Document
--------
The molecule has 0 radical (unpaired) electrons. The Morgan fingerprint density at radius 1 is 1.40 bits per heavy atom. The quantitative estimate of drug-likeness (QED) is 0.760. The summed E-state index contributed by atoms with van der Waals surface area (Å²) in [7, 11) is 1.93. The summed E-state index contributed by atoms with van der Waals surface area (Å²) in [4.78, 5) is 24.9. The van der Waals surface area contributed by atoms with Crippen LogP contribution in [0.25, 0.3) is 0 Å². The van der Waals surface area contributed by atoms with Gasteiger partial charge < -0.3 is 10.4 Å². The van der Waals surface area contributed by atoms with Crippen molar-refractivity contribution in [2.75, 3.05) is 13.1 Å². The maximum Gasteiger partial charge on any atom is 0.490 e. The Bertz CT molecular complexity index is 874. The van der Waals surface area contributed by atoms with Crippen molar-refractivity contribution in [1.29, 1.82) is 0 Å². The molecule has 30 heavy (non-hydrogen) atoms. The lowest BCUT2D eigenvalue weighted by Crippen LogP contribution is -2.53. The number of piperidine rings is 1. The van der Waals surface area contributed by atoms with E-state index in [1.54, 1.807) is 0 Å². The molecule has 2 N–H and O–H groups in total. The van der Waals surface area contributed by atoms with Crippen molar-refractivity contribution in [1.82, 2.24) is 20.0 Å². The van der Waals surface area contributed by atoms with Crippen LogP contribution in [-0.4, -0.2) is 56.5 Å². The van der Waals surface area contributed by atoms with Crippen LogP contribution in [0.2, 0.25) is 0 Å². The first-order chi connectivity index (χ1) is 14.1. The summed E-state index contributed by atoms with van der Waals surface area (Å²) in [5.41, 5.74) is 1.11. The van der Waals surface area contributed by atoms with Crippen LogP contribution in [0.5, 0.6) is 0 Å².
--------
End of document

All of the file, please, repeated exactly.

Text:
The molecule has 0 radical (unpaired) electrons. The Morgan fingerprint density at radius 1 is 1.40 bits per heavy atom. The quantitative estimate of drug-likeness (QED) is 0.760. The summed E-state index contributed by atoms with van der Waals surface area (Å²) in [7, 11) is 1.93. The summed E-state index contributed by atoms with van der Waals surface area (Å²) in [4.78, 5) is 24.9. The van der Waals surface area contributed by atoms with Crippen LogP contribution in [0.25, 0.3) is 0 Å². The van der Waals surface area contributed by atoms with Gasteiger partial charge < -0.3 is 10.4 Å². The van der Waals surface area contributed by atoms with Crippen molar-refractivity contribution in [2.75, 3.05) is 13.1 Å². The maximum Gasteiger partial charge on any atom is 0.490 e. The Bertz CT molecular complexity index is 874. The van der Waals surface area contributed by atoms with Crippen molar-refractivity contribution in [1.29, 1.82) is 0 Å². The molecule has 30 heavy (non-hydrogen) atoms. The lowest BCUT2D eigenvalue weighted by Crippen LogP contribution is -2.53. The number of piperidine rings is 1. The van der Waals surface area contributed by atoms with E-state index in [1.54, 1.807) is 0 Å². The molecule has 2 N–H and O–H groups in total. The van der Waals surface area contributed by atoms with Crippen molar-refractivity contribution in [1.82, 2.24) is 20.0 Å². The van der Waals surface area contributed by atoms with Crippen LogP contribution in [-0.4, -0.2) is 56.5 Å². The van der Waals surface area contributed by atoms with Crippen LogP contribution in [0.2, 0.25) is 0 Å². The first-order chi connectivity index (χ1) is 14.1. The summed E-state index contributed by atoms with van der Waals surface area (Å²) in [5.41, 5.74) is 1.11. The van der Waals surface area contributed by atoms with Crippen LogP contribution in [0.5, 0.6) is 0 Å².